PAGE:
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Price caps have become the norm across Europe
To address rising energy prices, European governments are enacting measures to protect consumers and businesses
  • Financial support is being financed mainly by long-term debt
  • Windfall taxes reduce the capacity to invest in new low-cost generation
  • More renewables remain the lowest-cost and cleanest pathway out of the energy crisis

Almost €675 billion has been set aside by governments in the EU, UK and Norway since September 2021 in unprecedented moves to protect consumers and businesses from rising energy prices. 

The energy crisis escalated following Russia’s invasion of Ukraine in Feburary and the loss of a huge volume of gas that Russia normally exports to Europe. Of the four main Russian pipeline routes, flows along the Yamal pipeline via Poland and the NordStream pipeline to Germany have been zero since May and September respectively. Transit flows across war torn Ukraine are at very low levels.

Only the southeast European Turkstream pipeline is running at normal capacity, but this delivers gas mainly to Turkey and Hungary; flows to Bulgaria have been cut off. Onward transmission capacity to the rest of Europe is very limited.

The shortage of Russian gas has seen Europe boost its imports of liquified natural gas (LNG) in an effort to build stocks ahead of winter. However, the rush to secure these imports, many of which would normally head to Asia, and expectations of scarce supply as winter demand rises, pushed summer and future-dated gas prices to abnormal levels.

Gas prices feedthrough into the electricity market

High gas prices impact millions of consumers’ heating bills across Europe, but they also affect electricity prices.

European countries employ a marginal pricing system for wholesale electricity in which the lowest-cost generators meet demand first. However, the final price is set by the last to join, setting a ‘marginal price’, which is then applied to all sales.

A high marginal price sends a signal to the market that more low-cost generation is both needed and economically viable, but new capacity takes time to consent and build.

In today’s circumstances, high-priced gas-fired generation is setting the price in Europe’s wholesale electricity markets. Consumers and businesses thus face both expensive power bills and higher gas bills where gas is used for heating.

Governments increase support

The crisis has led to both short and long-term action. Across Europe, 27 countries have reduced energy taxes. The same number have increased payments to vulnerable consumers, while 22 countries have provided businesses with financial support to meet rising energy bills.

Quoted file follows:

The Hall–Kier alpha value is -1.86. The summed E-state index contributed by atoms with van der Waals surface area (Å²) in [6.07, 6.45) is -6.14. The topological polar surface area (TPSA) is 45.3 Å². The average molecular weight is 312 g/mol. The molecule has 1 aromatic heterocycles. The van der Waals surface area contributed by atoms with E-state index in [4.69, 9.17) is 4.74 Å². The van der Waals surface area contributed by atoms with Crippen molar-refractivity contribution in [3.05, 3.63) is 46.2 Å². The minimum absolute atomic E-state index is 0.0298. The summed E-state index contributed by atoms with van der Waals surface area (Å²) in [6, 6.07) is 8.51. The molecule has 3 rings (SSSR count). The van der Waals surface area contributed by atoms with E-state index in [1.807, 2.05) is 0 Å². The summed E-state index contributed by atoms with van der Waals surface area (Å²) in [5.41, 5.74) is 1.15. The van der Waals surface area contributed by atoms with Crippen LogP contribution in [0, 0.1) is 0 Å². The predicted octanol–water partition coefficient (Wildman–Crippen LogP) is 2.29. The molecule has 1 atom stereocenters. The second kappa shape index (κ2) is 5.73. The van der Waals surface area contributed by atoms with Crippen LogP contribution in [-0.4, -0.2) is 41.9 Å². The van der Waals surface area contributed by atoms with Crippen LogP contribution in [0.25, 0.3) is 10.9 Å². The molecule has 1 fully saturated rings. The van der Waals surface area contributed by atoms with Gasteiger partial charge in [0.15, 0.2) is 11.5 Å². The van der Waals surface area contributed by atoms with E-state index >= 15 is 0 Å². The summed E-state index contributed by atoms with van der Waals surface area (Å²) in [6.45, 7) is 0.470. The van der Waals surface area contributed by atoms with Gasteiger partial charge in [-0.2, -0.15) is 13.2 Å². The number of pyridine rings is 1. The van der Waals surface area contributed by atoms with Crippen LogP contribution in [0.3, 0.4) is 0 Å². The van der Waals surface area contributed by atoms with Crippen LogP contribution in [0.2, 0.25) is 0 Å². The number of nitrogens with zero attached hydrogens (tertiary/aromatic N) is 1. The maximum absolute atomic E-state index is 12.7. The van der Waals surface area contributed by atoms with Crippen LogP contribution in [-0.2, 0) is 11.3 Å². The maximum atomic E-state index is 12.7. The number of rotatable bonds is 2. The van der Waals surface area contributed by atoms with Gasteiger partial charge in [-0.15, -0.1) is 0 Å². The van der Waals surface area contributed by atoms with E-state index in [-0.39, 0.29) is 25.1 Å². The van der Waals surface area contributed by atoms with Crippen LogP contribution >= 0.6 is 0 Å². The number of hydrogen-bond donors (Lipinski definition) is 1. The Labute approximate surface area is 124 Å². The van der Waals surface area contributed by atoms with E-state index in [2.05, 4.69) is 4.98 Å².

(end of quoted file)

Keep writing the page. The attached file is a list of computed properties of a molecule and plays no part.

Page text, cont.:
A number of countries, such as the UK, Italy, Spain have enacted, or have proposed, ‘windfall’ taxes.

Low-cost generators exposed to market prices benefit from high wholesale electricity prices – this encourages them to build more low-cost generation, pushing higher-cost sources out the energy mix. Windfall taxes benefit the public finances, but reduce the market incentive and the financial capacity to build new low-cost capacity, which today means wind (on and offshore) and solar PV.

Price caps proliferate

A large number of countries (15), including Germany, the Netherlands, Belgium and France, are also using retail price regulation as a means to shield consumers. While schemes differ, this effectively places a cap on the price of retail gas and power prices.

Energy providers, for example gas-fired generators and gas suppliers, can be faced with a gap between their costs and the price cap, which has to be met by government and is generally being financed by increased long-term debt.

The price caps in most cases have been set high relative to pre-crisis prices and are designed to protect consumers from further increases. In the UK, for example, the new Energy Price Guarantee, which came into effect from October 1, sets the price cap at a level 27% higher than in the summer and 96% higher than winter 2021/22.

Crisis exit needs infrastructure investment

Longer-term solutions include expanding Europe’s non-Russian gas import capacity, and reducing the continent’s reliance on gas more generally.

Increased renewable energy capacity backed by short, mid and long-term electricity storage is key to resolving the energy crisis and thus plays a central role in the EU’s REPowerEU plan, published in May in response to Russia’s invasion of Ukraine.

Incentivising low-cost renewable electricity generation is not just the cheapest path towards greater security of energy supply, but represents a strategy in harmony with Europe’s urgent energy transition goals.

Photocredit:, Hadrian

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